Day 9 - Sun May 27, 2007 – Quito to Galapagos Islands – Bob: 138, Kathy: 142

Today, we got up early, showered and took a taxi to the airport. We found the AeroGal ticket counter #2 as we had been advised earlier in the trip. Our flight was uneventful.

We were searched three different times when we arrived, then we were given a green label that said “Flamingo.” Other people on the plane were given labels from our sister ships: the Letty and Eric.

I guess this is a good time to talk about our ship. There are three identical ships: Flamingo, Letty and Eric. Each holds twenty passengers and about ten crew: two naturalists, a waiter/bartender, a cleaning woman, an electrician, a boat technician/repairman, a captain, a captain's apprentice, a skiff driver and one or more cooks.

We picked this tour company because it seemed like an ideal size: some ships could hold one hundred people, but that seemed excessive. Other ships could hold twelve passengers, but we were afraid that they would be too small and rocky on the ocean. I was afraid of getting sea sick. Our ship is a good compromise between a small group and a large one.

Anyway, they put us on a bus that left us off at a boat landing. There was an unusual welcoming committee: some Sea Lions had parked themselves on the benches.

Next, they shuffled us onto an inflatable boat called a Zodiac, Skiff, whatever and drove us out to our ship, the Flamingo.

Our first order of business was to have a meeting so that we all were on the same page regarding the trip and how things would work. For example, they told us about when to expect to be woken up, when to eat breakfast, what we would see the next day, how far to stay away from the animals and such.

After our meeting, nothing happened. We sat around and watched the birds circle the harbor. All the other boats left the harbor and we were still anchored. Eventually we became annoyed. We were supposed to see our first site, but for some reason, they weren't moving. Finally we asked why.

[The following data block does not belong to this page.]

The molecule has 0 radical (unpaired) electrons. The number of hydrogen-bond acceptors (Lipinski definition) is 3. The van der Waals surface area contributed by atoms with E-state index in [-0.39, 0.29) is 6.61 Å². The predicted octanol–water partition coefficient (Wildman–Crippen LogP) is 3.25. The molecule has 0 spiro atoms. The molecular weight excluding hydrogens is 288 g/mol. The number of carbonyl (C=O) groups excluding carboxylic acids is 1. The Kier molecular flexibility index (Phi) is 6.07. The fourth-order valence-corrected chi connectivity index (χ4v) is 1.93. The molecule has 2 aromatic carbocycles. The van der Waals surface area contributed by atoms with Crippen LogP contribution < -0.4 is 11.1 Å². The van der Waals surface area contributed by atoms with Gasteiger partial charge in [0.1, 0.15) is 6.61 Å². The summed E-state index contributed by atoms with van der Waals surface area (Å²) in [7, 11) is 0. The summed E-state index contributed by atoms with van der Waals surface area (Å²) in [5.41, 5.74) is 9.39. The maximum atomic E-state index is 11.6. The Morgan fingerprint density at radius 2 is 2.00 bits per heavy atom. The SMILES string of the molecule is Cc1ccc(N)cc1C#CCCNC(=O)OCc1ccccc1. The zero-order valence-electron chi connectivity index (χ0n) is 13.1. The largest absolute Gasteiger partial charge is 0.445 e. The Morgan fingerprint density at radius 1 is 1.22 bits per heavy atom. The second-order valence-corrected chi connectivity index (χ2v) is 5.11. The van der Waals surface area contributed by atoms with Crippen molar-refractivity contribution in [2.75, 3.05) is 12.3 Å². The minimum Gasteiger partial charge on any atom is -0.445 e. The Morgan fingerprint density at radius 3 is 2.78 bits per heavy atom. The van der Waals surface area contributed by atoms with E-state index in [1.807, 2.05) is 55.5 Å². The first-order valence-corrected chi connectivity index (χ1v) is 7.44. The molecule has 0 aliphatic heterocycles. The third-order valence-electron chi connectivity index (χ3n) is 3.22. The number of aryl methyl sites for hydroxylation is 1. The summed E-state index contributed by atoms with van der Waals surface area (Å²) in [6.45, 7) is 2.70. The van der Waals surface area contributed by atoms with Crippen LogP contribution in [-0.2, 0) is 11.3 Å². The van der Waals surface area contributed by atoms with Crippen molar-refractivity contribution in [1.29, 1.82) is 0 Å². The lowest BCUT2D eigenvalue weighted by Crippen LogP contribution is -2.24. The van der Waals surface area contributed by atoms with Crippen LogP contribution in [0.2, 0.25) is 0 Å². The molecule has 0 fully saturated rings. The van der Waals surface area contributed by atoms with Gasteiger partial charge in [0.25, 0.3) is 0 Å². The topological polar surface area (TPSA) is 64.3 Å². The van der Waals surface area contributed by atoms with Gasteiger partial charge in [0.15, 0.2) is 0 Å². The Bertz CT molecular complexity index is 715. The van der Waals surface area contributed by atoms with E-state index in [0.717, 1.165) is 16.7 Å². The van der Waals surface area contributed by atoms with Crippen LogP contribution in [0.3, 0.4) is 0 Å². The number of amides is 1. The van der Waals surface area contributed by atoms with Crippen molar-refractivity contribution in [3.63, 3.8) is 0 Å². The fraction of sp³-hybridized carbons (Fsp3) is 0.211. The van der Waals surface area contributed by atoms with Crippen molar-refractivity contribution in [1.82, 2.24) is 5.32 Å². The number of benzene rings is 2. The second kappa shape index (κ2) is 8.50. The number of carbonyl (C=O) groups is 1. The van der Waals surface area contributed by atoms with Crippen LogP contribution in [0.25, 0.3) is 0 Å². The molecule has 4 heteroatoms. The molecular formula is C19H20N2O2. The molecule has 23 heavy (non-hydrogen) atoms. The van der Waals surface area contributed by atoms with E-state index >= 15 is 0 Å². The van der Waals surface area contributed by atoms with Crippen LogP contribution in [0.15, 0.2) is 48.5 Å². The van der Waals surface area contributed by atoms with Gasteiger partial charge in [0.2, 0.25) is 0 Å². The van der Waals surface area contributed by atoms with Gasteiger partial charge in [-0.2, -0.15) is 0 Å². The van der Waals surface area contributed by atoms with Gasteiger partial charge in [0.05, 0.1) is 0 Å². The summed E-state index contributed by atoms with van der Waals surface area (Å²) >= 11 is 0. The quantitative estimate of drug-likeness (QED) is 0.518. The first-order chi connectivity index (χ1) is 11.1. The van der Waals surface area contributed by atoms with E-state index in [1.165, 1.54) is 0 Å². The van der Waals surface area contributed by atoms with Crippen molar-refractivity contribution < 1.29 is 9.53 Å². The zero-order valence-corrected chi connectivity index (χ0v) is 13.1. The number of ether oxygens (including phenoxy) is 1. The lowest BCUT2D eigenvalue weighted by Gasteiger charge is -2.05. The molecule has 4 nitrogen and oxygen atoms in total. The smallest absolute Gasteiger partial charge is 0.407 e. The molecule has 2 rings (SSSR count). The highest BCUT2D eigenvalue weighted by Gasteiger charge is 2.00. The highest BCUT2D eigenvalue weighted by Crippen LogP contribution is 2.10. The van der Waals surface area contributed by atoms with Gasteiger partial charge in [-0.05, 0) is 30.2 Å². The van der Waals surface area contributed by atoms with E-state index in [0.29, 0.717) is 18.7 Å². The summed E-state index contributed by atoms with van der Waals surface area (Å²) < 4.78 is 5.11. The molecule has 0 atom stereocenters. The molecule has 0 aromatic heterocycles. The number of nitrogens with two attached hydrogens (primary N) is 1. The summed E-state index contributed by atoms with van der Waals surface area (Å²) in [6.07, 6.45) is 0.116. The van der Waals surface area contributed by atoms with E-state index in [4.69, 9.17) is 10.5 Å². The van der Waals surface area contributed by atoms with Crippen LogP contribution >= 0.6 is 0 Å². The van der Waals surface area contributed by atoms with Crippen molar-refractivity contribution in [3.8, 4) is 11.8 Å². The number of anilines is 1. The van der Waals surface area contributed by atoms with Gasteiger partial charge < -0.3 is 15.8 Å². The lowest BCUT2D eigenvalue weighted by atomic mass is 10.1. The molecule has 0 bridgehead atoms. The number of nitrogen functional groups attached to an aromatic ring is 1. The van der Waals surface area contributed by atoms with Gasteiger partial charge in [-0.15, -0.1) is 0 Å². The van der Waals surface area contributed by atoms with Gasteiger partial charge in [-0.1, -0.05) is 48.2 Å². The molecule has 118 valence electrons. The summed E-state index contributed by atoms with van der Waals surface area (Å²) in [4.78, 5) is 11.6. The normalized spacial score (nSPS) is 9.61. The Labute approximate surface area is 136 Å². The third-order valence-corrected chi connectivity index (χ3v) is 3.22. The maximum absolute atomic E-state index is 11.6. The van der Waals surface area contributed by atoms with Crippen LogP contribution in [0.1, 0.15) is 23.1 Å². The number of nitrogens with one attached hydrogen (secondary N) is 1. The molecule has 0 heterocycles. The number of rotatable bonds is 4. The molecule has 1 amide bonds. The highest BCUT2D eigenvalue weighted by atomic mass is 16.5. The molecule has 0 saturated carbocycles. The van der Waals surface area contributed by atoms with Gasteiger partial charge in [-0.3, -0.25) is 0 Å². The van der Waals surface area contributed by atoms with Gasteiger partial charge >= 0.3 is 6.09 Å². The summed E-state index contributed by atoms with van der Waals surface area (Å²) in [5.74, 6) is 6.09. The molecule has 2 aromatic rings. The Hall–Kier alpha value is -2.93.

Unfortunately, one of the naturalists was missing. We waited for a long time and Kathy was very unhappy. Eventually, he did show up and our day of sightseeing began. He claimed that his luggage hadn't been on the plane and he was trying to track it down for the boat trip. Bummer for him!

We have two naturalists: Orlando and Paul (pronounced Pa-ool). Orlando has been a guide for many years. Paul is young, vibrant and knowledgeable. Both speak excellent English.

With Paul aboard, the Flamingo headed out to sea and we were on our way. After we parked in a bay, everyone shuffled back onto the Zodiac boats that took us to a small island

with lots of sea lions. We spent a long time just taking photos of those sea lions. They're especially cute when they're sleeping, which is what they do on shore after a long hard day of fishing.

It's amazing how close you can get to the sea lions. There's a couple from California on our boat and they said the sea lions there are very aggressive and you can't get close to them.

Of course, we also saw other forms of life: sally light foot crabs,

lava lizards,

and lots of birds.

For our second event, we went snorkeling in deep water. We were still unhappy that we had gotten a late start, so we didn't want to miss this event too. They didn't have a wet suit big enough to fit Kathy, but I found a wet suit that fit me perfectly.

Kathy and I have been snorkeling twice before: Once in Hawaii and once in Cancun. Both times was shallow water. This was deep water, so we were paranoid. We decided to play it cautious. Not only did we wimp out and wear life jackets, we also hung onto the side of the boat.

We didn't see many big fish. We did see a big eel and a starfish. It was fun, but as before, I was very uncomfortable breathing through my mouth. It just feels wrong to me.